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This year, we are making the program even more accessible. Any student who completes the three, level F ESL classes with a 3.25 or higher GPA in those classes, will be given conditional acceptance into the program. The students will receive a letter from Honors congratulating them on their achievement. Once they complete WR 115 and are eligible for WR 121, they will be automatically accepted into the Honors Program.

Beginning in Spring 2017, we are giving conditional acceptance to international students who test into WR 93 or WR 115, and we are automatically accepting international students who test into WR 121.

These changes will provide honors opportunities to many more students at Lane and will support these students on their way to transferring to four-year schools.

NCHC Conference 2016 Recap

Last month, I attended the National Collegiate Honors Council Conference (NCHC) for the sixth year in a row. This year, the event took place in Seattle, and once again, it was filled with committee meetings and panels that provided helpful information for coordinating the Lane Honors Program.

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The conference always begins for me on Wednesday evening when the Assessment and Evaluation Committee (A&E) meets. I’m just beginning my second three-year service commitment with A&E. While our meeting this year focused largely on the summer training sessions for new honors directors and for program reviewers that take place during the summer, as well as approving new program reviewers, past work has also involved drafting the rubric schools can choose to incorporate into an NCHC review of their honors program. Our program has modified the rubric and intends to use it when we go through the college’s program review process.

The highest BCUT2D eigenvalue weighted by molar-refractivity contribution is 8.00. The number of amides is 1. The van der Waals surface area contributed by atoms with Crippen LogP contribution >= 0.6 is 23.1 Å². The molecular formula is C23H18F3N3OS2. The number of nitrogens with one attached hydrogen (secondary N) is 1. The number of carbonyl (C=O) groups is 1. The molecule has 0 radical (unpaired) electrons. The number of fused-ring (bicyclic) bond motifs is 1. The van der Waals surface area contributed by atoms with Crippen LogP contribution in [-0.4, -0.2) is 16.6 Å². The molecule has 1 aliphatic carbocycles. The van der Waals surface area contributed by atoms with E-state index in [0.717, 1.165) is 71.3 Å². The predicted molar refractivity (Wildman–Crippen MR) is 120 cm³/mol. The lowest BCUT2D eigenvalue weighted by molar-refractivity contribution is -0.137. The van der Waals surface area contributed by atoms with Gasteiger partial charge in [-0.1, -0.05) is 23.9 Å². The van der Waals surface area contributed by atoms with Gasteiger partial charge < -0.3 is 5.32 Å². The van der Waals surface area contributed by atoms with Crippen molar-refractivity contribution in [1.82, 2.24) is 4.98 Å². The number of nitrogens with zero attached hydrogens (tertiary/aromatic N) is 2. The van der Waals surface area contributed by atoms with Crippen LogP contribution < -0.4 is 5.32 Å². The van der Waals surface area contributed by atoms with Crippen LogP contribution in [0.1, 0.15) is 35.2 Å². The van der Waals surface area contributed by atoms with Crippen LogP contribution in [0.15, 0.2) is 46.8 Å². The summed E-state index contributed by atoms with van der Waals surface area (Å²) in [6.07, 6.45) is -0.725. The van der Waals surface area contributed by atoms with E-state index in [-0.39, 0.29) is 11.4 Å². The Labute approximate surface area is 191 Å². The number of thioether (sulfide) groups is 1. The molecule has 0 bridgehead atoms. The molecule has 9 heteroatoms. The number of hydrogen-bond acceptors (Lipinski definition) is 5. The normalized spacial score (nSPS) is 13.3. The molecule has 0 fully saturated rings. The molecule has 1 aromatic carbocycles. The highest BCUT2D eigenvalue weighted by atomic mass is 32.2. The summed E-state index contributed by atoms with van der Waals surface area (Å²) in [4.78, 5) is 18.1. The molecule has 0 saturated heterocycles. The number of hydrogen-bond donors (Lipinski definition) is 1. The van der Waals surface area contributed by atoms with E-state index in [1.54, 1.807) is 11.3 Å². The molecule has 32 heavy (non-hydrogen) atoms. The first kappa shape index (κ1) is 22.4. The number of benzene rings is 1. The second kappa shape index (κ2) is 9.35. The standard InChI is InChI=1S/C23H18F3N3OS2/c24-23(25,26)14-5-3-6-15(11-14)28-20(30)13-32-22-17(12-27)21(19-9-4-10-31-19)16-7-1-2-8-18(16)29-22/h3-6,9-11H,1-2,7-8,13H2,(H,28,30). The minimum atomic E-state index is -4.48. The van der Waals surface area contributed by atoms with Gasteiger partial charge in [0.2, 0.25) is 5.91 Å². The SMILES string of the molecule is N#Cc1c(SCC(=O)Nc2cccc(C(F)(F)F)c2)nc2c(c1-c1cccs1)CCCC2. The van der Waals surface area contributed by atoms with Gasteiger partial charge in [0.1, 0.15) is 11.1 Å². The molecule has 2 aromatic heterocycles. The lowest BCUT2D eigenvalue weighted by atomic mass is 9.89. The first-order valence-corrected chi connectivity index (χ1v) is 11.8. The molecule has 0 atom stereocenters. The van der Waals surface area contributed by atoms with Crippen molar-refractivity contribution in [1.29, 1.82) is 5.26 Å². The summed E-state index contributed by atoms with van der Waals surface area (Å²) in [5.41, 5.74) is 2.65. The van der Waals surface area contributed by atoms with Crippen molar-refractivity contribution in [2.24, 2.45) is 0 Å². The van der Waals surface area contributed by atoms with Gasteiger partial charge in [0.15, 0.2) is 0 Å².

Other meetings during the conference that were especially helpful were the Beginning in Honors and the Developing in Honor sessions that I helped run. Newer directors attend these sessions to ask questions and get advice. The conversations focus on issues that we all face in our own programs, and so they offer great opportunities to help other directors and to think about ways to improve the Lane Honors Program, as well.

These conversations continue in the Two-Year College Issues meeting and the Two-Year College Committee meeting. More seasoned directors attend these two gatherings, and a lot of useful advice gets shared. For instance, my leadership team suggested I check in with other directors about adding a link on the college application that goes directly to the honors application. We’ve had very little success with the check box that allows students to request honors information when they apply to the college, even though dozens of people request that information each week. My peers were unanimous in their support of the direct link to the honors application, and we’re currently looking into setting that up.

One panel session that I found especially helpful was on the visibility, growth, and control of an honors program. Karen Kortz and Lynne Andreozzi from the  Community College of Rhode Island and Jeremy Trucker from the Community College of Baltimore County presented.

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They emphasized that there is a roughly ten-year arc for programs during which the first few years focus on visibility, the next few years address growth, and the final years improve quality control. Based on this timeline, our program’s current emphasis on growth is right on target, which was good to learn.

I also presented at a session undergraduate research.

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This topic is receiving increasing attention and support at our college right now, and it has been a focus of our program since the program began six years ago. I learned a lot from my co-presenter, Rochelle Gregory, including the idea of offering a scholarship prize to the best poster at the undergraduate research fair.

I’m looking forward to implementing much of what I learned in Seattle. Next year, Boston!